For gaming, it's not great. We saw results of just 19fps in GFXBench Manhattan, 36fps in T-Rex and just 7fps in the new Car Chase test. The Galaxy S7 was faster  in all three tests, despite the higher resolution 2560x1440-pixel screen, with 27fps, 53fps and 8fps respectively.

In terms of storage, there's 32GB but you can supplement this using a microSD card up to 200GB. That's an odd limit, but you can buy 200GB microSD cards for around £100.

Along with improved internals, the Huawei P9 has a 3000mAh battery that Huawei claims will last around 1.2 days with "extreme" use, and over a day and a half with standard use. Though there was no mention of QuickCharge technology, the P9 has a USB-C port which the company claims will allow for fast charging - specifically, 10 minutes of charging time should produce up to five hours of use. Again, the specifications don't list wireless charging, so until Huawei tells us otherwise, it doesn't have it. In terms of connectivity, the P9 has dual-band Wi-Fi, NFC, Bluetooth and 4G LTE. There's confusion over whether the UK model will support two SIM cards or not, but the phone certainly will take two nano SIMs.

The highlight is the rear-facing pair of cameras which were developed with Leica, a high-end camera specialist. Unlike similar setups we've seen on other phones, this one is different to others on the market because it uses one standard colour sensor and one monochrome sensor. Here's how it works: the standard 12Mp camera takes the primary photo and the 12Mp monochrome sensor also takes a photo. When combined you get up to 300 percent more light and 50 percent better contrast when compared to other smartphone cameras (there were many comparisons with the iPhone 6S at the launch). Though we couldn’t put the camera through its paces, we’re excited to see how this impacts low light photography - the stumbling block for many smartphone cameras.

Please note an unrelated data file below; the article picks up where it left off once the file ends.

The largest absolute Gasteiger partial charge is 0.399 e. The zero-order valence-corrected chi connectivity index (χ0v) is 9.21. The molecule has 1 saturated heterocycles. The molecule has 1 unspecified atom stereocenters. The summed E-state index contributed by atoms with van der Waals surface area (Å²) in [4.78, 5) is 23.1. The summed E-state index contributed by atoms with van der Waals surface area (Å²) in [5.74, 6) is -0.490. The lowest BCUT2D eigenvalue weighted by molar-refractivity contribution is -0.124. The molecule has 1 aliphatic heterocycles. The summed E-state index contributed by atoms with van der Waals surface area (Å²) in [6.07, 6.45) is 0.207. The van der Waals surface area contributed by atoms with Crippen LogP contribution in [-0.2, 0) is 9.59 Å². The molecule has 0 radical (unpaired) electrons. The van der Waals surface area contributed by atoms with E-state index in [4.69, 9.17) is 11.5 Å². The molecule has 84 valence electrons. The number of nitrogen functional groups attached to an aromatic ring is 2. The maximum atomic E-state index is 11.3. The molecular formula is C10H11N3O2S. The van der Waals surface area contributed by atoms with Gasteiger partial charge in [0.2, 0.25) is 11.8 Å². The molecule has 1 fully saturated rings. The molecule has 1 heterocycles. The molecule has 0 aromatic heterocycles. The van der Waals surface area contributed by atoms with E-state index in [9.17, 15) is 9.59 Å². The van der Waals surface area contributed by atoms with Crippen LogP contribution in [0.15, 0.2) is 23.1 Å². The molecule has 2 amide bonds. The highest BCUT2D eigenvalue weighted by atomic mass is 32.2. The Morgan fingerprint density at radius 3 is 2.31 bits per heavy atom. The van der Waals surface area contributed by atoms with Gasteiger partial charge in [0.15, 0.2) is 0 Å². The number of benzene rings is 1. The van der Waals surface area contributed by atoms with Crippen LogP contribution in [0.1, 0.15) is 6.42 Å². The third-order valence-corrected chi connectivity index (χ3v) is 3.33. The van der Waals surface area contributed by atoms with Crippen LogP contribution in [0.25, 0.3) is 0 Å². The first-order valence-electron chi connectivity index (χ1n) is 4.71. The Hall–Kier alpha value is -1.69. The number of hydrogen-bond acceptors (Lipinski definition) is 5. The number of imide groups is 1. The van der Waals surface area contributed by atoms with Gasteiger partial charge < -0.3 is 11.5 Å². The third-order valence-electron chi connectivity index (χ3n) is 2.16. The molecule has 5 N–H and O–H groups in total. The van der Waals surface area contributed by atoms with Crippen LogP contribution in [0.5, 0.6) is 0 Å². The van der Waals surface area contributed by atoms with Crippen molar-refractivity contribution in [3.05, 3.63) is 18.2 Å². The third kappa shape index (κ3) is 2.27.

It also has a hybrid focus system, using a combination of laser, depth and contrast focus which is said to deliver perfectly focused images almost instantly. We were impressed with the new autofocus system, it’s much faster and more accurate than what we’ve seen with the iPhone 6s (and possibly the Galaxy S7) - although we’ll confirm this once we've tested it properly in the real world.

Along with a redesigned camera system, the camera app has been completely redesigned with Leica. At first glance, it looks pretty basic with a lack of buttons, but that's becayse the app relies heavily on gesture control. You can swipe in from the edge of the display to access your camera settings and a variety of shooting modes, but our favourite was the Pro mode (activated by swiping near the camera trigger). Why? It offers complete control over the dual-camera, providing users with an opportunity to tweak settings including the ISO, shutter speed and even the autofocus area to capture the perfect photo.

At the front is a 8Mp camera, which doesn’t feature autofocus like the P9 Plus but offers a variety of photo and video modes, though not as many as the rear-facing camera.

No surprises here: the Huawei P9 will ship with the latest version of Android, Marshmallow. More specifically, it will come with Android 6.0 in the box, but with the Emotion UI (or EMUI for short) overlay. This has extra features when compared to stock Android along with a heavily tweaked interface, including a redesigned notification centre that displays notifications in a timeline view.

It also offers Wi-Fi+, a service that automatically analyses the quality of your internet connection and, if necessary, switch to a mobile data connection. Wi-Fi+ will also detect that you’re near a known Wi-Fi network and will toggle Wi-Fi on if switched off, and won’t connect to known Wi-Fi networks that have no Internet connection.

Huawei’s EMUI overlay does take a little bit of getting used to because, for example, the Settings menu has been redesigned and there's no quick access as you get with stock Android. Plus, there's no app tray, so all your apps have to sit on homescreens like iOS.

We'll update this review shortly when we've run benchmarks on the P9.